IN the 1960's, Andy Warhol made Cambell's Soup a Pop Art legend with his stylized paintings of the soup can logo. The Campbell's company, based in Camden and hailing from an era when the state was a manufacturing center, has long symbolized New Jersey's pride in a home-grown original.
But Campbell's is no longer the same can of soup.
Most obvious is the recently "modernized" appearance of the cans themselves. But, more subtly and more importantly, something has been added to what's inside, perhaps dangerously so.
The soy and corn in Campbell's soup have been genetically altered. The ingredients don't have the same basic genetic makeup as the vegetables that Campbell's bought from New Jersey farmers and turned into "good, wholesome, high-quality food," as its motto goes.
Few Americans are aware of the change. And Campbell's isn't prone to let us know.
Why should we care?
After all, Campbell's corn chowder still tastes pretty much the same as it did to our grandparents.
The answer is found in the Hippocratic oath: "First, do no harm."
Common sense tells us that, if a gene from a bacteria or fish is put into a vegetable that humans have been eating for hundreds of years, some people might have bad physical reactions to the change.
Unfortunately, little independent testing of that common sense has been done, and those few tests have had mixed results.
One recent study in the New England Journal of Medicine found that, when a Brazil nut's gene was engineered into soybeans, people with nut allergies would have harsh reactions to the food.
In addition, genetically engineered foods possess the ability to undermine the effectiveness of antibiotics. Because of this, British Medical Association has concluded that "there should be a ban on the use of antibiotic marker genes in genetically modified foods."
European consumers have expressed such strong concerns that Campbell's stopped using genetically engineered soy and corn in food it sells across the Atlantic.
Why, then, is Campbell's continuing to sell genetically engineered soups here while balking at labeling the food as genetically altered?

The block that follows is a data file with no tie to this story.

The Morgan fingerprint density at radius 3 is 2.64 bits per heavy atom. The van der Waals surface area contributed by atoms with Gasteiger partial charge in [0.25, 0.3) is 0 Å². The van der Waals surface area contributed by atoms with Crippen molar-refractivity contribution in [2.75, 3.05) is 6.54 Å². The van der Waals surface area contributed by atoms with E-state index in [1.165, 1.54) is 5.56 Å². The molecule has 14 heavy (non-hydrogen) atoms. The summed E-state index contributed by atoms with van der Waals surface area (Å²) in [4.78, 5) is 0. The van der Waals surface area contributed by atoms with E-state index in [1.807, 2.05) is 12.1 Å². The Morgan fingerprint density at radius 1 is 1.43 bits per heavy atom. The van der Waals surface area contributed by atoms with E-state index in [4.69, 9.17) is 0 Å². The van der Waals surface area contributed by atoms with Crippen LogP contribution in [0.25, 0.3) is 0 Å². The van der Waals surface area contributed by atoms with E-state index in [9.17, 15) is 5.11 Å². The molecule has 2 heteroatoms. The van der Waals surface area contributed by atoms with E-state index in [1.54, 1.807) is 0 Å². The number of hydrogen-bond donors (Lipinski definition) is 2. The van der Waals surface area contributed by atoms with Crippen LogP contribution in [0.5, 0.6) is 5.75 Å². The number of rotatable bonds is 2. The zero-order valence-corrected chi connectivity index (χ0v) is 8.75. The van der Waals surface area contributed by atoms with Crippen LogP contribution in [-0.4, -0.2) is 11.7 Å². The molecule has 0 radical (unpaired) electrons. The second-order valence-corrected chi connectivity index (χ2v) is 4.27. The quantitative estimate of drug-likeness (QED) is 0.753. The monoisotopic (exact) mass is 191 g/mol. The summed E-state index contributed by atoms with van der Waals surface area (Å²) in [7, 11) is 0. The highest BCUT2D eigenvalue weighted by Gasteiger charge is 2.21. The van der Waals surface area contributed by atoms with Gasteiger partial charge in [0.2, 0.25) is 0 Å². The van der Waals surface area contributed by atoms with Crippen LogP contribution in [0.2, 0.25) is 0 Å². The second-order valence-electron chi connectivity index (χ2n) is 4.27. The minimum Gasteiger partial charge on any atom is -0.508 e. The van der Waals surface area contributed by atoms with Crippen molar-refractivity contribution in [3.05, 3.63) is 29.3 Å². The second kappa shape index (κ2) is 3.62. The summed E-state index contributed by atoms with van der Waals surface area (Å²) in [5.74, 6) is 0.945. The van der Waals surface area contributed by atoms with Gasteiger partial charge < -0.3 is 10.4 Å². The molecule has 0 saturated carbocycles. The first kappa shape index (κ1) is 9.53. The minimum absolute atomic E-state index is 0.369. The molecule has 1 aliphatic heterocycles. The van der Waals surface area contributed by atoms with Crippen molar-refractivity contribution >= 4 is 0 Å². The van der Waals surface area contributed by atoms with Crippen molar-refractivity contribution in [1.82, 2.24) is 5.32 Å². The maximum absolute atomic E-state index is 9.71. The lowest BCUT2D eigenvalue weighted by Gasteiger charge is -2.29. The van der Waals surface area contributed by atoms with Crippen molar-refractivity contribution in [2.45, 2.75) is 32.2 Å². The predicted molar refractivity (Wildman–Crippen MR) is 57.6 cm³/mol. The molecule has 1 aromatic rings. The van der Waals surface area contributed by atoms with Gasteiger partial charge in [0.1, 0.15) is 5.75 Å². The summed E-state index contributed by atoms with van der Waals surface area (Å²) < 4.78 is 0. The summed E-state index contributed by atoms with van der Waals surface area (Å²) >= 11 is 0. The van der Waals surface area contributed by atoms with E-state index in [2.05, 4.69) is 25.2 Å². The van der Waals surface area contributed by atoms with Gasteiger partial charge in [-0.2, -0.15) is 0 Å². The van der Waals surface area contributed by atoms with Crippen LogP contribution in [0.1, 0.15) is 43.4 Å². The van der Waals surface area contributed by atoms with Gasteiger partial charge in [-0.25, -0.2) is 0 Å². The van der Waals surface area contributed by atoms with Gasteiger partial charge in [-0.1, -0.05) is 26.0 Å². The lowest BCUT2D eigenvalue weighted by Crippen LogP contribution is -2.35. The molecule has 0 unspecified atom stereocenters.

At root is the enormous influence on the food industry of a number of New Jersey's largest companies. In fact many of the leading producers of genetically engineered products are key participants in New Jersey's current economic boom and are the same chemical companies that sell toxic pesticides and herbicides -- Monsanto, DuPont and Aventis among them. These companies are genetically engineering plants to be resistant to the herbicides that they manufacture so they can in turn sell more herbicides. Herbicide-resistant crops prompt farmers to apply more herbicides to the land, threatening the safety of our drinking water and endangering wildlife.
In their public relations campaign, the biotechnology industry is claiming that genetically engineered foods will "feed the world."
In fact, according to an independent study conducted by Dr. Roger Elmore of the University of Nebraska, genetically engineered crops can result in less, not more, food to eat. For example, Monsanto's genetically engineered Round-Up Ready soybean seeds yielded 11 percent less than conventional soybean seeds.
What then to do?
At a minimum, Campbell's can give us a choice, by simply fully labeling its products. Next, the company can treat New Jerseyans the same as Europeans, by halting the sale of genetically engineered food until independent evironmental and health testing and labeling rules are in place.
It can then join Genetically Engineered Food Alert, a new coalition of public interest organizations, farmers, scientists, chefs and public health groups, in urging the federal Food and Drug Administration to establish the same policy for all genetically engineered food.
Its actions would be more than scientifically prudent. It would be smart marketing.
A poll conducted last year for Time Magazine and CNN showed that 81 percent of Americans wanted "genetically engineered foods labeled as such."
What better way to restore Campbell's soup cans to their iconic status as symbols of reliable nourishment for the masses than to bring back the soup that Andy Warhol knew not so long ago?
And, while they're at it, they might bring back the old cans, too -- but with a bit more information on them this time.
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Last Updated on 9/13/00